It is very interesting how often C-level and key employees are asked to sign non-competition agreements that contain non-competition language by the companies that employ them. It is equally interesting how often employees ask me, even as they are signing on the dotted line, “How enforceable are such restrictive covenants?”
The short answer: It depends.
The employer who narrowly tailors a non-competition clause in terms of length of the restriction and geographic scope will have a much easier time enforcing the restrictive covenant. The broader it becomes, the easier it will be for the employee to skirt it.
Of course, the employee should be aware of a couple of critical factors in deciding whether to take his or her chances in going against the restriction on its face. First, the new employer (or a new company started by the employee) could get sued along with the employee.
Second, a court, if there is language in the contract permitting a rewriting of the clause to fall within “a rewrite to comply” (within the then-state of the law) may wind up being restricted in some form. In other words, the court may not throw out the entire provision, and depending on how the court slices it, the employee may wind up violating the terms of the court-sculpted version of the non-compete provision.
Third and perhaps most importantly, the fact that there would be litigation at all may put the employee in the difficult position of having to hire a lawyer and spend money to defend himself or herself against an employer’s attempt to enforce the restrictive covenant.
For low-level employees, restrictive covenants across the board may be more problematic. Often attempting to restrict everyone – having everyone sign the same documents – may be unwise, as indeed a delivery person or a secretary may not be privy to really sensitive information, developments and plans, marketing concepts and other business strategies. Any attempt to restrict such employees without access to “important information” must be carefully reviewed. Indeed, a food delivery person making minimum wage versus an officer of a growing food business should not be treated the same, just as a low-level coder should not be treated the same as the lead software architect for a new technology product.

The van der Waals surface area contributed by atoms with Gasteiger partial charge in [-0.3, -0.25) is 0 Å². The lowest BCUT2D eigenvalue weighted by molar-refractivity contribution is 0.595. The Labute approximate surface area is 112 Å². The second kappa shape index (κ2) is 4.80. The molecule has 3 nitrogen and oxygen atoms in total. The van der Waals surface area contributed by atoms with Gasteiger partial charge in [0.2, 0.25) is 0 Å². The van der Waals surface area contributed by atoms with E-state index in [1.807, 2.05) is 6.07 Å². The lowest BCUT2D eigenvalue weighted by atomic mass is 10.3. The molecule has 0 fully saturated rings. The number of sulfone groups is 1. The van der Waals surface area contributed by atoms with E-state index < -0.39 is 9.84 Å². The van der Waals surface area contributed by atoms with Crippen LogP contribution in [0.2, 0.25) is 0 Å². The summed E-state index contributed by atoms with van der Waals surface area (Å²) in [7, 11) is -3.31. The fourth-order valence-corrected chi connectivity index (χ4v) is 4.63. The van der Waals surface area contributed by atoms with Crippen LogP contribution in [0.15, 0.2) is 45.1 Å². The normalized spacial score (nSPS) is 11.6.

Companies need to understand that they may be able to accomplish the same goals by beefing up their agreements’ protections on confidential information, as well as their restrictions on non-solicitation of customers and employees. Working with a lawyer is critical to the success of any company’s restrictive covenant goals. Similarly, working with a lawyer is critical to the success of any employee who is in a position to negotiate the clause or who wishes to understand the restrictions being placed upon him or her. In the end, the goal is to get to an agreement that both parties can live with because, if it comes to litigation, both the employer and the employee could find themselves wishing the language of a non-competition clause had been more carefully crafted or was not included at all, depending on how high up on the employment food-chain the employee actually sits.